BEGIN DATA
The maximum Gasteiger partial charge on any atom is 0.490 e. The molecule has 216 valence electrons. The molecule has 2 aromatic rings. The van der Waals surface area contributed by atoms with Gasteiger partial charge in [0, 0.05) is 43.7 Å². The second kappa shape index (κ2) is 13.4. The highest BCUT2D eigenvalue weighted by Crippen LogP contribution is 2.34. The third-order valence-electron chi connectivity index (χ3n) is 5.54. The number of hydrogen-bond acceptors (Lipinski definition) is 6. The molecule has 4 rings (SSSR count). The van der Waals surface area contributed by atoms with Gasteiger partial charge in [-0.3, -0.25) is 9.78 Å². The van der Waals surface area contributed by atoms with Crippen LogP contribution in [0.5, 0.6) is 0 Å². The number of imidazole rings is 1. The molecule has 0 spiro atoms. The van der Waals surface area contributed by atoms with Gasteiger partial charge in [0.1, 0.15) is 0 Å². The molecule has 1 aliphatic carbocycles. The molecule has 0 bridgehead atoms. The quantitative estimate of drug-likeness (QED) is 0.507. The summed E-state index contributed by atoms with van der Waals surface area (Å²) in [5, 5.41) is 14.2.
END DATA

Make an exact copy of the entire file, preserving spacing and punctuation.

The maximum Gasteiger partial charge on any atom is 0.490 e. The molecule has 216 valence electrons. The molecule has 2 aromatic rings. The van der Waals surface area contributed by atoms with Gasteiger partial charge in [0, 0.05) is 43.7 Å². The second kappa shape index (κ2) is 13.4. The highest BCUT2D eigenvalue weighted by Crippen LogP contribution is 2.34. The third-order valence-electron chi connectivity index (χ3n) is 5.54. The number of hydrogen-bond acceptors (Lipinski definition) is 6. The molecule has 4 rings (SSSR count). The van der Waals surface area contributed by atoms with Gasteiger partial charge in [-0.3, -0.25) is 9.78 Å². The van der Waals surface area contributed by atoms with Crippen LogP contribution in [0.5, 0.6) is 0 Å². The number of imidazole rings is 1. The molecule has 0 spiro atoms. The van der Waals surface area contributed by atoms with Gasteiger partial charge in [0.1, 0.15) is 0 Å². The molecule has 1 aliphatic carbocycles. The molecule has 0 bridgehead atoms. The quantitative estimate of drug-likeness (QED) is 0.507. The summed E-state index contributed by atoms with van der Waals surface area (Å²) in [5, 5.41) is 14.2.